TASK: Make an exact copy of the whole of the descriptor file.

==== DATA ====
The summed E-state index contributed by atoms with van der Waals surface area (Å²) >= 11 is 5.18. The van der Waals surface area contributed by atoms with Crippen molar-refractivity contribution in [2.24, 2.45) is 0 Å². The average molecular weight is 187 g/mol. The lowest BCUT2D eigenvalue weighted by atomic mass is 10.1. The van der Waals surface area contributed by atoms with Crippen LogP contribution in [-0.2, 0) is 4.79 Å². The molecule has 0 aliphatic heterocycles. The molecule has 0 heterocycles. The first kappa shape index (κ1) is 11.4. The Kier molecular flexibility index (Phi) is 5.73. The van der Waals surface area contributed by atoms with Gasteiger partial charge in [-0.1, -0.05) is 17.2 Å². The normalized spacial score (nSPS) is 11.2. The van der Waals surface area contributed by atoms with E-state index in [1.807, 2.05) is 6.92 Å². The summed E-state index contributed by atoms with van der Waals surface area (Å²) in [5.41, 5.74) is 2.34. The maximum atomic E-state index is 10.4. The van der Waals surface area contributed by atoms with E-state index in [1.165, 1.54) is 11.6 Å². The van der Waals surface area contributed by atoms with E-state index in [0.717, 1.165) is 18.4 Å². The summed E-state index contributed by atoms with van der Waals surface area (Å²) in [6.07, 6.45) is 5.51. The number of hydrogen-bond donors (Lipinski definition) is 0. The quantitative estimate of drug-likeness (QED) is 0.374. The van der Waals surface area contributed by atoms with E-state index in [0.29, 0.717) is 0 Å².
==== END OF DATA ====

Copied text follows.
The summed E-state index contributed by atoms with van der Waals surface area (Å²) >= 11 is 5.18. The van der Waals surface area contributed by atoms with Crippen molar-refractivity contribution in [2.24, 2.45) is 0 Å². The average molecular weight is 187 g/mol. The lowest BCUT2D eigenvalue weighted by atomic mass is 10.1. The van der Waals surface area contributed by atoms with Crippen LogP contribution in [-0.2, 0) is 4.79 Å². The molecule has 0 aliphatic heterocycles. The molecule has 0 heterocycles. The first kappa shape index (κ1) is 11.4. The Kier molecular flexibility index (Phi) is 5.73. The van der Waals surface area contributed by atoms with Gasteiger partial charge in [-0.1, -0.05) is 17.2 Å². The normalized spacial score (nSPS) is 11.2. The van der Waals surface area contributed by atoms with E-state index in [1.807, 2.05) is 6.92 Å². The summed E-state index contributed by atoms with van der Waals surface area (Å²) in [5.41, 5.74) is 2.34. The maximum atomic E-state index is 10.4. The van der Waals surface area contributed by atoms with E-state index in [1.165, 1.54) is 11.6 Å². The van der Waals surface area contributed by atoms with E-state index in [0.717, 1.165) is 18.4 Å². The summed E-state index contributed by atoms with van der Waals surface area (Å²) in [6.07, 6.45) is 5.51. The number of hydrogen-bond donors (Lipinski definition) is 0. The quantitative estimate of drug-likeness (QED) is 0.374. The van der Waals surface area contributed by atoms with E-state index in [0.29, 0.717) is 0 Å².